Is pace the difference in the Magic/Celtics series?

After Orlando came back to win the last two games in the Eastern Conference Finals, I’ve been hearing/reading a lot about how Orlando’s insistence in pushing the ball is giving the Magic the advantage in the series.

I wasn’t able to find actual pace statistics game by game, so I came up with a somewhat crude method to estimate the tempo for a team in any given game.

Tempo = FGA + FTA/2 – OR + TO

FTA/2 assumes that every time a player makes a trip to the line that he shoots two free throws. This is obviously not true for three-point plays, but those are the exception and not the rule. (Remember, I said this was somewhat crude.) I subtract offensive rebounds because those are additional possessions that show up later as additional field goals, free throws or turnovers, and have nothing to do with how quickly the team is pushing the ball up court. Finally, I add turnovers because those are possessions where the team fails to get a shot at the basket or a trip to the free throw line.

So, for the first five games, here is how Orlando’s “tempo” has looked:

G1: 93
G2: 94
G3: 88
G4: 89 (pre-overtime)
G5: 89.5

If anything, Orlando has slowed the pace a bit since Game 1 and Game 2. While I agree that the Magic should try to run, the tempo of the game hasn’t had anything to do with whether or not Orlando has won the game.

In the two wins, Orlando has shot at least 30 free throws (in regulation) and made at least eight three pointers. In the three losses, they failed to reach this benchmark in one or both of these categories. During the season the Magic were 17-5 in games where they shot 30+ free throws and made at least eight three pointers. In the postseason, they are 6-0 when those two criteria are met.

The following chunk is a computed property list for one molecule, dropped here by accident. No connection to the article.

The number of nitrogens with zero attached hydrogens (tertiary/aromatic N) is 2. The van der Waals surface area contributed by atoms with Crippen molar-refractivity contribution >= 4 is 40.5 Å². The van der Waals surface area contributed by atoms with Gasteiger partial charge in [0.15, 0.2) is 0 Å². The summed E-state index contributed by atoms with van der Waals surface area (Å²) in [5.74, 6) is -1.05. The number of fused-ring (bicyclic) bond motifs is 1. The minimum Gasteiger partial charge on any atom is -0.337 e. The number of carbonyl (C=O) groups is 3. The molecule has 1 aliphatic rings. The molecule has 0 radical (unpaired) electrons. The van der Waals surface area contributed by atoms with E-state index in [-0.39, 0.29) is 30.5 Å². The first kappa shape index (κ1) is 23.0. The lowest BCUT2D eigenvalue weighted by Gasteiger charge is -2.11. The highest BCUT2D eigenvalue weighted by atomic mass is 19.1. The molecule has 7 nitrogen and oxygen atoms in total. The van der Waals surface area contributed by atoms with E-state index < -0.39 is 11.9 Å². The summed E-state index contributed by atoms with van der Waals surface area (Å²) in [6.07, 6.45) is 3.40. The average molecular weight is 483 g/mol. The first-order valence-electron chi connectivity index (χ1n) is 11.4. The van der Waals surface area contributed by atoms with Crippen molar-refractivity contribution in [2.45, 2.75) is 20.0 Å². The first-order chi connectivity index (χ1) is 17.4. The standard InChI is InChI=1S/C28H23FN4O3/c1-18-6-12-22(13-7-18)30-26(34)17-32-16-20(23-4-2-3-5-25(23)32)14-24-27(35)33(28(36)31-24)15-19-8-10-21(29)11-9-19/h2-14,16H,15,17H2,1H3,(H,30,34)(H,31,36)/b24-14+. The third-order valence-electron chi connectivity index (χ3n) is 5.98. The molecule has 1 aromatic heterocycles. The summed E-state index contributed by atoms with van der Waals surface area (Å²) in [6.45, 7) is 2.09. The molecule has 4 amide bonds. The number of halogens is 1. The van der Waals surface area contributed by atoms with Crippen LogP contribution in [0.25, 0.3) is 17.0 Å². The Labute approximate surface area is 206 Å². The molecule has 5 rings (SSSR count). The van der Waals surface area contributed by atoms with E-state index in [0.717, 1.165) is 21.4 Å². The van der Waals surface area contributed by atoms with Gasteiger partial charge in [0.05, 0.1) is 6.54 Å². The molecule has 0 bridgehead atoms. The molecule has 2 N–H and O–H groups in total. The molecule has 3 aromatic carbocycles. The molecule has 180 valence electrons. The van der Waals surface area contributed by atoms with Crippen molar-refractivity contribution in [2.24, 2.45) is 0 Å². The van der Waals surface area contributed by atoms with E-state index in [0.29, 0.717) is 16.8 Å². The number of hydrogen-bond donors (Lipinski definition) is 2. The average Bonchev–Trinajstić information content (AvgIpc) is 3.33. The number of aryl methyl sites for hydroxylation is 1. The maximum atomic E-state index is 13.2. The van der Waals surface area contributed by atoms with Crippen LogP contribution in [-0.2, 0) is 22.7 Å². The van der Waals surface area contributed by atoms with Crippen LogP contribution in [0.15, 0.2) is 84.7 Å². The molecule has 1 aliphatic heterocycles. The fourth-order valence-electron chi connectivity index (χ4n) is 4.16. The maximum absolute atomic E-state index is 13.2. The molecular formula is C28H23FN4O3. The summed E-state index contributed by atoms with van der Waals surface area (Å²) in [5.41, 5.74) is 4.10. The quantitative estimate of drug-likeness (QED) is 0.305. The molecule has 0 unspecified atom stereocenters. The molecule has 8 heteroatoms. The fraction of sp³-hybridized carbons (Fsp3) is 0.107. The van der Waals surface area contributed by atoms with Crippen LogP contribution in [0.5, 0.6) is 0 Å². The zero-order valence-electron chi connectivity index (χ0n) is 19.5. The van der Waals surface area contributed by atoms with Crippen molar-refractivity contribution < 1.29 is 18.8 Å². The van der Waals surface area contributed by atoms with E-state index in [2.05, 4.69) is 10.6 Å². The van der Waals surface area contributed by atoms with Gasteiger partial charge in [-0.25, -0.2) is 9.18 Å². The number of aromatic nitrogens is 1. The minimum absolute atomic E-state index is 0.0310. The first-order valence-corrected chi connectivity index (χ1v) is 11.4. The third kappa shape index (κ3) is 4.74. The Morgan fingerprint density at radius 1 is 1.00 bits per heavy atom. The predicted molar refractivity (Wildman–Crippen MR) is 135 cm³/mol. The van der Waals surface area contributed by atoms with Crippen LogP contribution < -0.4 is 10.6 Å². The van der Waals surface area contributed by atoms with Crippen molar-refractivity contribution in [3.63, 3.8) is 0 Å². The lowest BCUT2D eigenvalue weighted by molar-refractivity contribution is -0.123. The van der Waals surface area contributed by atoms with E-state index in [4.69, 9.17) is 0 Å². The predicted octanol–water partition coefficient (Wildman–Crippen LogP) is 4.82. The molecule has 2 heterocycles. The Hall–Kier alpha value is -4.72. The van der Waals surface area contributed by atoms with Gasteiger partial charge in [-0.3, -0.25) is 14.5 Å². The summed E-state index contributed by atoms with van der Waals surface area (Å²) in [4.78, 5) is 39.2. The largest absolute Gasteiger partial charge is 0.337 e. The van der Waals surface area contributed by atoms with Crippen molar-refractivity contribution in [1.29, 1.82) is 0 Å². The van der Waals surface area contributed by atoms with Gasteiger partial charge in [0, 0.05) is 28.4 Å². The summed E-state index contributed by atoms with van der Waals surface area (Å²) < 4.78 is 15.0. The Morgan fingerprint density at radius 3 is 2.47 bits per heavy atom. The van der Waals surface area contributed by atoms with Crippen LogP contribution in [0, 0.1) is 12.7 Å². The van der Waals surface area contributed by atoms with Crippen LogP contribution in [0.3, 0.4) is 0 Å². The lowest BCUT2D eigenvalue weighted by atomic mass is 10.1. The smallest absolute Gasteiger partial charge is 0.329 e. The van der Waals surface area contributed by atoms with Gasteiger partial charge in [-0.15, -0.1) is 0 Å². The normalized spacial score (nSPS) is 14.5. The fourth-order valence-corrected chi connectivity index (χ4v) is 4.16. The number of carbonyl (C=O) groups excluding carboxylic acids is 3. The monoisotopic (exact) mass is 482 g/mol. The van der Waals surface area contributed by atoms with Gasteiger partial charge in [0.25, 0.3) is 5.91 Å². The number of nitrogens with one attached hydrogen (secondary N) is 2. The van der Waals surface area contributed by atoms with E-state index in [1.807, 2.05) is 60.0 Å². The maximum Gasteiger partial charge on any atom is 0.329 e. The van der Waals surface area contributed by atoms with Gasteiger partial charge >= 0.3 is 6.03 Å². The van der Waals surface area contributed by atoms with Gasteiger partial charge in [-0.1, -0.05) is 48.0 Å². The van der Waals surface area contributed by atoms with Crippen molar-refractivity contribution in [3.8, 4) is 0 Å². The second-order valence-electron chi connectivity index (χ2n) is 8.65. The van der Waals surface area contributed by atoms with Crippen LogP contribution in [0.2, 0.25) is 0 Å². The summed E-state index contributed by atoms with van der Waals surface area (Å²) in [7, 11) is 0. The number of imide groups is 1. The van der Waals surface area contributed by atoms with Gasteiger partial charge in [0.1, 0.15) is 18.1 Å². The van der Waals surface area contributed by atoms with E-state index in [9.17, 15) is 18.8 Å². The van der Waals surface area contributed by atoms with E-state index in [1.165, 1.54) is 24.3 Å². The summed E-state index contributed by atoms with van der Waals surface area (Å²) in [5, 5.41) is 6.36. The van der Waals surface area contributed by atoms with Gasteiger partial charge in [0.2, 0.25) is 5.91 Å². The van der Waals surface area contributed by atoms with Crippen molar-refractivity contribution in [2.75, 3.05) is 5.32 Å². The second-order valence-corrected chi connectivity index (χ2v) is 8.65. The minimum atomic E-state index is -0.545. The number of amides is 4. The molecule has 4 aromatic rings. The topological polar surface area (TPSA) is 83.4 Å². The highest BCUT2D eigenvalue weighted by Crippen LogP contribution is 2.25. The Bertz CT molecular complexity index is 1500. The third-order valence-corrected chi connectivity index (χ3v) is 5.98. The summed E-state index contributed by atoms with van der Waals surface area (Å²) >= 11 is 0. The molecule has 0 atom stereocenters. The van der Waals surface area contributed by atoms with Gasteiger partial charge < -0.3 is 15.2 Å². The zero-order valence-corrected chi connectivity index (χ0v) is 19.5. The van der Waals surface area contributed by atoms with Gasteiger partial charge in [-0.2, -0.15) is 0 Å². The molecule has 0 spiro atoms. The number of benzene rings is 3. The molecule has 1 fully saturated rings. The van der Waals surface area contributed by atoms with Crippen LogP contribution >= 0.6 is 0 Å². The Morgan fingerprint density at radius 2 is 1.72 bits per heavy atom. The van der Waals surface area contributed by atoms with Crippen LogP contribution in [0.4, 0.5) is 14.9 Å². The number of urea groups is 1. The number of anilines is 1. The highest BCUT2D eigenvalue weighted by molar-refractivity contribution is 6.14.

Tonight, I’m looking for the Magic to feature Dwight Howard early and often. With Glen Davis and Rasheed Wallace banged up, the Celtics are suddenly very thin on the front line. Ideally, when Kendrick Perkins is in the game, the Magic need to run action that gets Howard the ball deep inside the lane. Perkins does a nice job keeping Howard at bay when he catches the ball on the block or the extended block. If they can get Howard the ball deep, it will put Perkins in a bad position and he’s more likely to get into foul trouble. If that happens, and Perkins is forced to the bench, Howard can pretty much have his way inside.

Other than that, the Magic just need to hit some threes. That means crisp passing and good shot selection.

Photo from fOTOGLIF

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